BERN – There has never been a better time to break free from fossil fuels. Record-breaking global temperatures, plummeting fossil-fuel prices, historic investments in renewable energy, and global pressure to honor climate pledges are all coming together to create the ideal setting for this world-changing shift.
 
The shift could not be more urgent. The United Nations climate agreement forged in Paris last December reconfirmed the level of 2°C above pre-industrial levels as a hard upper limit for global warming, beyond which the consequences for the planet become catastrophic. But it also included commitments to “pursue efforts” to limit warming to 1.5°C. Judging by the latest data published by NASA, achieving that lower limit should be viewed as an imperative.
 
The new data confirm that 2015 was the hottest year on record, and show that the global run of record-breaking temperatures continued through the first two months of this year. According to NASA, global temperatures in February were 1.35°C above average, based on a 1951-1980 baseline.
 
Fortunately, the privileged position of fossil fuels already seems to be weakening. In fact, according to the International Energy Agency (IEA), global greenhouse-gas emissions and economic growth have already decoupled, with global energy-related CO2 (the largest source of human greenhouse-gas emissions) having remained at the same level for the second year in a row. This means that fossil fuels are no longer the lifeblood of our economy.
 
It seems that the precipitous decline in oil prices – by two-thirds over the last 18 months – has not, as many feared, encouraged increased consumption. What it has done is deal a major blow to the profits of fossil-fuel giants like Shell, BP, and Statoil.
 
Coal is not faring any better. Following China’s announced moratorium on new coal-fired power plants at the end of last year, Peabody, the world’s largest coal company, recently filed for bankruptcy protection in the US, after it could no longer make its debt payments, partly because of waning demand for coal.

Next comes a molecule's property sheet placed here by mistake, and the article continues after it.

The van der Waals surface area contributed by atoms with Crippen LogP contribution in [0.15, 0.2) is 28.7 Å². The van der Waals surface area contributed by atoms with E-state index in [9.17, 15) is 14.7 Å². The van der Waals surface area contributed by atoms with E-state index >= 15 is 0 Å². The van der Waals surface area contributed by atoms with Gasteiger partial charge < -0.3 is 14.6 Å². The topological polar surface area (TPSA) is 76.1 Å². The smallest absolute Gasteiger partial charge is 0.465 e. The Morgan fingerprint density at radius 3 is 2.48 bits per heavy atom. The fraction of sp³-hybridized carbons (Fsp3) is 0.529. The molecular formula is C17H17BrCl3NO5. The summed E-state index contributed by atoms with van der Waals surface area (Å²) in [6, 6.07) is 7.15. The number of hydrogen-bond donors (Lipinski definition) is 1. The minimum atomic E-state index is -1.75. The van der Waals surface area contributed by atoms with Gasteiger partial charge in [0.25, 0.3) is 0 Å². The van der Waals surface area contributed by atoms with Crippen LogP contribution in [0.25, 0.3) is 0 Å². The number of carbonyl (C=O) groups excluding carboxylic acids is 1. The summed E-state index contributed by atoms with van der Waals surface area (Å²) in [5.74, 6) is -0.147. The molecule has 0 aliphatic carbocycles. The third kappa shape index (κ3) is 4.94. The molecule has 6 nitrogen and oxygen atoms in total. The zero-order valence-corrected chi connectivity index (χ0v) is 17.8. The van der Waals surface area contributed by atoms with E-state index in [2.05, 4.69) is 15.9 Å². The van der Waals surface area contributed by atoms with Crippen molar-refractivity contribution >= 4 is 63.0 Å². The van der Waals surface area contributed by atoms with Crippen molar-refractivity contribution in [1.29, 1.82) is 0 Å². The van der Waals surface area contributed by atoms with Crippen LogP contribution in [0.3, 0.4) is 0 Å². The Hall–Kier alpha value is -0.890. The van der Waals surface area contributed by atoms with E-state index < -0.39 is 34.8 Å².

Meanwhile, renewable energy sources are receiving record amounts of investment – some $329.3 billion last year, according to research from Bloomberg New Energy Finance. As a result, a cleaner, fairer, and more sustainable future, powered entirely by renewables, is starting to become a real option.
 
Yet there is still a long way to go. Most governments are still clinging, to varying degrees, to destructive fossil fuels, with their volatile prices and devastating environmental impact, even as this dependence destabilizes their economies.
 
Those committed to addressing climate change – from international organizations to local communities to individual citizens – must urgently build on the momentum acquired over the last year, by maintaining strong pressure on governments and companies to pursue the policies and investments needed to complete the break from fossil fuels. Just as a warming planet puts us all at risk, scaling up action early benefits everyone. And it is up to everyone to hold leaders accountable to their promises, and to science.
 
Global movements such as Break Free have been exemplary in this regard. By backing campaigns and mass actions aimed at stopping the world’s most dangerous fossil-fuel projects – from coal plants in Turkey and the Philippines, to mines in Germany and Australia, to fracking in Brazil, and oil wells in Nigeria – Break Free hopes to eliminate the power and pollution of the fossil-fuel industry, and propel the world toward a sustainable future.
 
Recognizing the scale and urgency of the challenge ahead, Break Free is prepared to intensify its peaceful resistance against new and existing fossil-fuel projects. The key will be the strength and bravery of communities demanding that we keep fossil fuels in the ground and instead build a healthier and more just world, in which everyone has access to sustainable energy.
 
The world is closing in on a historic shift in our energy system. To accelerate progress, we must confront those who are profiting from climate change and defend the interests of ordinary people. Next month’s mobilizations against fossil-fuel projects are an important step in the right direction.
 
The struggle finally to break free from fossil fuels is a global one. Nobody can afford to ignore it.